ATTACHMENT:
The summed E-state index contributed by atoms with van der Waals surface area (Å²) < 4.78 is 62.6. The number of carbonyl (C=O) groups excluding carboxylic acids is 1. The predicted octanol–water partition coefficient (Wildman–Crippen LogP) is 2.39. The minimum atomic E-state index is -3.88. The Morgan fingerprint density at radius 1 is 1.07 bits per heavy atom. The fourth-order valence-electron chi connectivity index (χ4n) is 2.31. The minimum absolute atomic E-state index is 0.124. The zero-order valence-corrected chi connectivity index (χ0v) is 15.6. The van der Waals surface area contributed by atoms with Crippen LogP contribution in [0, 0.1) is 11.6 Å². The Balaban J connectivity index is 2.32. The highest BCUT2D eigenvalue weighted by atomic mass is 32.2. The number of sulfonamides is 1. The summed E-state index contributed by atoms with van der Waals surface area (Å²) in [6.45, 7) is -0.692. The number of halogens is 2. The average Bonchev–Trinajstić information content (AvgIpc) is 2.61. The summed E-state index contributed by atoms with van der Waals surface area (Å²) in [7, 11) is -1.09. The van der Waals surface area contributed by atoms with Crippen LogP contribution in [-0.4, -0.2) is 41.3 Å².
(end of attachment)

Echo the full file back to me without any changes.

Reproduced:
The summed E-state index contributed by atoms with van der Waals surface area (Å²) < 4.78 is 62.6. The number of carbonyl (C=O) groups excluding carboxylic acids is 1. The predicted octanol–water partition coefficient (Wildman–Crippen LogP) is 2.39. The minimum atomic E-state index is -3.88. The Morgan fingerprint density at radius 1 is 1.07 bits per heavy atom. The fourth-order valence-electron chi connectivity index (χ4n) is 2.31. The minimum absolute atomic E-state index is 0.124. The zero-order valence-corrected chi connectivity index (χ0v) is 15.6. The van der Waals surface area contributed by atoms with Crippen LogP contribution in [0, 0.1) is 11.6 Å². The Balaban J connectivity index is 2.32. The highest BCUT2D eigenvalue weighted by atomic mass is 32.2. The number of sulfonamides is 1. The summed E-state index contributed by atoms with van der Waals surface area (Å²) in [6.45, 7) is -0.692. The number of halogens is 2. The average Bonchev–Trinajstić information content (AvgIpc) is 2.61. The summed E-state index contributed by atoms with van der Waals surface area (Å²) in [7, 11) is -1.09. The van der Waals surface area contributed by atoms with Crippen LogP contribution in [-0.4, -0.2) is 41.3 Å².